On October 3 2011 the Valencia Appeal Court confirmed the sentence given by Valencia Criminal Court No 12 on July 13 2011 to Mr MLM, sole administrator of PT, for an IP crime as set out in Article 273 of the Criminal Code (patent infringement), sentencing him to:

  • six months' imprisonment;
  • a 12-month penalty payment of €10 a day; and
  • payment of the damages and legal costs incurred.

MLM's sentence was based on the fact that he had imported two batches of products that infringed the essential patents of Italian company Societa Italiana Per Lo Sviluppo Dell Ellectronica Sisvel SpA, while being aware of its exclusive rights.

Sisvel, a licensee of several essential patents (those included in the standards followed by manufacturers when producing goods), had asked Customs to seize all products incorporating the technology protected by such patents without its consent. The conflict arose when Sisvel was informed by Valencia and Gandia Customs of the retention of two batches of products which could infringe such essential patents. After checking the documents provided by Customs regarding the exporter and the importer of the seized products, Sisvel concluded that they did not come from a licensee and had not been purchased by a licensee. Accordingly, Sisvel filed a criminal complaint against the importer in order to defend its exclusive rights in the patents.

After analysing the evidence filed by the parties and the conclusions presented in the hearing, the court considered that all of the requirements of Article 273 of the Penal Code had been fulfilled.

Regarding the objective element, the court considered that:

  • MLM, through PT, had imported two batches of products using technology protected by Sisvel patents with the intention of commercialising them in Spain; and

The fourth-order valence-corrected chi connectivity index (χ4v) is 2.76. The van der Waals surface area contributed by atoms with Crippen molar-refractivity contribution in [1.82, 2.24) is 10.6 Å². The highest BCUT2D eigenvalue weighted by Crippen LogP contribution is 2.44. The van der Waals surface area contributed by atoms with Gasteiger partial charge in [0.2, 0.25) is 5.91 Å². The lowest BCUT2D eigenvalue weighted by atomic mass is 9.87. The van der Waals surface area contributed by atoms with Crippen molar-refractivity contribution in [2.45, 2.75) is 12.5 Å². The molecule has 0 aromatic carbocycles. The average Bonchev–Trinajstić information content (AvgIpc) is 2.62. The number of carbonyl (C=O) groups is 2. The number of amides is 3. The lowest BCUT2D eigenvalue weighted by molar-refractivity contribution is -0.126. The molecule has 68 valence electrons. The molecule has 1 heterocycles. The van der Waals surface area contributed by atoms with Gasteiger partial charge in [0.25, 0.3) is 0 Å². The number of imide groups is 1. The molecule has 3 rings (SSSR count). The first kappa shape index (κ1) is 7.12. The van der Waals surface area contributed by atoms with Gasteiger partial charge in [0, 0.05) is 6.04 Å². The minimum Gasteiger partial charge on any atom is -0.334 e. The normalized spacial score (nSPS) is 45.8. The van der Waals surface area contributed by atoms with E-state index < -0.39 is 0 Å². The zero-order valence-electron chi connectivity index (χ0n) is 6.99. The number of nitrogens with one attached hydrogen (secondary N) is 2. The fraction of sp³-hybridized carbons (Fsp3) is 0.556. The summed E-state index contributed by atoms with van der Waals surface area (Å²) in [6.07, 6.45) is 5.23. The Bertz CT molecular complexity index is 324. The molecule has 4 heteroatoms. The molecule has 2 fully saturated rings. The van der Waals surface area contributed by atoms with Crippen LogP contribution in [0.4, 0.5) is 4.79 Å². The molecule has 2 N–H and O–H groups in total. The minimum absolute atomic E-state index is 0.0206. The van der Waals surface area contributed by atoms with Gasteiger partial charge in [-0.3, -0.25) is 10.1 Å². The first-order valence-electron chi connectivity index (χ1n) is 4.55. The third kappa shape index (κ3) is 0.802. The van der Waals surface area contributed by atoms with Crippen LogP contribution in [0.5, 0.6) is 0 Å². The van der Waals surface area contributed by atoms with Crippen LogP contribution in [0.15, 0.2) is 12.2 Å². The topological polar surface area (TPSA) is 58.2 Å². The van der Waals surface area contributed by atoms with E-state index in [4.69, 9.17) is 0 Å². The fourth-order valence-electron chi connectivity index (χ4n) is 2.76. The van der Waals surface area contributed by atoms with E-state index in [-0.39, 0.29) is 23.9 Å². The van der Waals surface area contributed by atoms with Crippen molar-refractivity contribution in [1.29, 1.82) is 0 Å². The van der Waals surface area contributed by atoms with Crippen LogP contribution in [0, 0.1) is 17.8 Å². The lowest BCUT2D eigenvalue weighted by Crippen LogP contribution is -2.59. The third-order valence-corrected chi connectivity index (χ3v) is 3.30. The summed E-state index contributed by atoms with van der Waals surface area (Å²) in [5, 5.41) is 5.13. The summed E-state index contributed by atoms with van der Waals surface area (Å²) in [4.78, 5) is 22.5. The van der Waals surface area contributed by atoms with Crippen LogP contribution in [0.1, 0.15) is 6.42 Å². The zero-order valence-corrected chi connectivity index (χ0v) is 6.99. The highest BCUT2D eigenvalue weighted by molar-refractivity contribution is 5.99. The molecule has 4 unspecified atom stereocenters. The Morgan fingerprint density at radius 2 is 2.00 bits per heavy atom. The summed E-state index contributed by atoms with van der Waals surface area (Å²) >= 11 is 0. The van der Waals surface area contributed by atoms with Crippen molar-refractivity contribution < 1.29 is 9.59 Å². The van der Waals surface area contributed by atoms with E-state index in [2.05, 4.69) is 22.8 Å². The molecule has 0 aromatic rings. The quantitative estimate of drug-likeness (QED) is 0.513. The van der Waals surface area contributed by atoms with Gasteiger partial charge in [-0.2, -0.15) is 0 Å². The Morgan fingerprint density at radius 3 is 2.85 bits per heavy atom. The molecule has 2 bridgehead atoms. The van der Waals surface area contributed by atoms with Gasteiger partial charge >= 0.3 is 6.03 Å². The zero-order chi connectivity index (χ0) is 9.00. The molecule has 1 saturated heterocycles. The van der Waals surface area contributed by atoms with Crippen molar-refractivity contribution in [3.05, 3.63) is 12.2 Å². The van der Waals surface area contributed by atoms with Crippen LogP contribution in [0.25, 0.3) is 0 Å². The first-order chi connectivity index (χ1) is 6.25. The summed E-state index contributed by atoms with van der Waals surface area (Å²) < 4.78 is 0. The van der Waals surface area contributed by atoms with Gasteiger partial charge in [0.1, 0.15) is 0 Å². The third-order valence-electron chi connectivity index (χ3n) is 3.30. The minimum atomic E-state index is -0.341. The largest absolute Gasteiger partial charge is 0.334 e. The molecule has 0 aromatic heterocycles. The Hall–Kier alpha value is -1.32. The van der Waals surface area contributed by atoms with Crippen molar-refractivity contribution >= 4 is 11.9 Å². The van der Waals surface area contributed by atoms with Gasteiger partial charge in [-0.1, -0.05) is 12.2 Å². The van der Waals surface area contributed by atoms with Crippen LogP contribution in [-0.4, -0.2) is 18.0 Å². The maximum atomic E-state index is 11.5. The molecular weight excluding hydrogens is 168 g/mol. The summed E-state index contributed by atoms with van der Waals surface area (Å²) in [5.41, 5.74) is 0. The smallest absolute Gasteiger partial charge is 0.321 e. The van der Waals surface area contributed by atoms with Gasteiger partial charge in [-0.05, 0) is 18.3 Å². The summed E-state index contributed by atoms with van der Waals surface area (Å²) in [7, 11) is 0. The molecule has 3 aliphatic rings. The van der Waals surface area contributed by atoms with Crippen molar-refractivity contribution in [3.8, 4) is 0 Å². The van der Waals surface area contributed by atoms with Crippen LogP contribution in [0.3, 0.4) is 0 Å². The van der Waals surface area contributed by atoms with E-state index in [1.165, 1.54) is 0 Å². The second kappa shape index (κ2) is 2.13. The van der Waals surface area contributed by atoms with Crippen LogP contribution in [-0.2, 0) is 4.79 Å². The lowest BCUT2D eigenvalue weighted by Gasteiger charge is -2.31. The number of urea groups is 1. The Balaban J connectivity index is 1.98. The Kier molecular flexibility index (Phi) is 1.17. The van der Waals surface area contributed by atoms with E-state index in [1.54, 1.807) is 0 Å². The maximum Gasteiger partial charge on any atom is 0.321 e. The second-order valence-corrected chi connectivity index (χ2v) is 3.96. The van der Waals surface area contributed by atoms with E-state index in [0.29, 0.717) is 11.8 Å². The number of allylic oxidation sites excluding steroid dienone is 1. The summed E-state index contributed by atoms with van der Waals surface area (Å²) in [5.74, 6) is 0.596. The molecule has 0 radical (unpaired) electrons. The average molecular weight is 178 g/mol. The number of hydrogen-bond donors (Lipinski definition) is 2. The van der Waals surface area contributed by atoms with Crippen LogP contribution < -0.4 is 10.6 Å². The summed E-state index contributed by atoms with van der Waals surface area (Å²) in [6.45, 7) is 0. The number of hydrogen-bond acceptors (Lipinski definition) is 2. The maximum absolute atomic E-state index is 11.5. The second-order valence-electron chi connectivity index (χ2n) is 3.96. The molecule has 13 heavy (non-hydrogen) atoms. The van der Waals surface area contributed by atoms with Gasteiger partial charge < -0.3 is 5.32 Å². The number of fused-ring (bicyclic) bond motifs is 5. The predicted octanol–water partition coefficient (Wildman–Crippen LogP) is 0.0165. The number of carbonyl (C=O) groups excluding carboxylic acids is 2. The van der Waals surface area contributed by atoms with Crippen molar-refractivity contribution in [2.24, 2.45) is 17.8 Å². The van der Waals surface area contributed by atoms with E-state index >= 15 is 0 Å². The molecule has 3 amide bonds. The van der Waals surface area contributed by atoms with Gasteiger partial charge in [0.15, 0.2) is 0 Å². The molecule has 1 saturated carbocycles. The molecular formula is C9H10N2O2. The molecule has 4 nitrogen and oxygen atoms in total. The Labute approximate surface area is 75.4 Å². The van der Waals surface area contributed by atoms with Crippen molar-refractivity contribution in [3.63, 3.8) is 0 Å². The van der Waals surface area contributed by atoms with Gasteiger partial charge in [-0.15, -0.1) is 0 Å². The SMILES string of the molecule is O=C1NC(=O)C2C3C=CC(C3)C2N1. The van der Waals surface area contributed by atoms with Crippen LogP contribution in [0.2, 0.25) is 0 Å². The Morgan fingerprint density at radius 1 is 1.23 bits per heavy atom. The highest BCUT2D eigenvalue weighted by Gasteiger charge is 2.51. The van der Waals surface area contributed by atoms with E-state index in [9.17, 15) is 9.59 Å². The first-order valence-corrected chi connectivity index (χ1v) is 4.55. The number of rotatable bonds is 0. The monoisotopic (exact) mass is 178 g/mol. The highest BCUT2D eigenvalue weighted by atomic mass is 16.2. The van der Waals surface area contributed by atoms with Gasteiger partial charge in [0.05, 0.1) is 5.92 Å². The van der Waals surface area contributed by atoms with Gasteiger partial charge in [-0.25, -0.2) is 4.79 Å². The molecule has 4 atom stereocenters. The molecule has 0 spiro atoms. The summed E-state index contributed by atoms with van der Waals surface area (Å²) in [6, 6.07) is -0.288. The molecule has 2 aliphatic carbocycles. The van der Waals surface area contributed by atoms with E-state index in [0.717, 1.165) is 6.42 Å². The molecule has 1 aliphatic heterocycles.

• the two batches of products had been purchased in China from companies which were not Sisvel licensees; accordingly, they had been imported without Sisvel's consent.

With regard to the subjective element, in response to the defendant's claims that he was unaware of the patent rights and did not actually manage PT, the court considered it to have been proven that MLM had, through PT, imported the infringing products without Sisvel's consent with the aim of avoiding the payment of royalties to Sisvel and with the intention of alleging his ignorance of the patent rights if the products were seized by Customs.

Specifically, the court dismissed the defence as follows:

  • The court dismissed MLM's claim of ignorance of Sisvel's rights since it had been proven that he had more than 20 years' experience in the electronic goods sector and that the Sisvel patents are widely known in this field.
  • The court rejected the argument that MLM was not in charge of the management of PT since it considered that MLM was the sole administrator of the company and controlled both its daily activities and its import policy.

In addition, the court highlighted that according to Article 31 of the Criminal Code, since the defendant was the sole administrator of PT he was the only person who could be responsible for any criminal offences which might be committed through such company.

For further information on this topic please contact Leticia Lloret at Grau & Angulo by telephone (+34 91 353 36 77) or by fax (+34 91 350 26 64) or by email ([email protected]).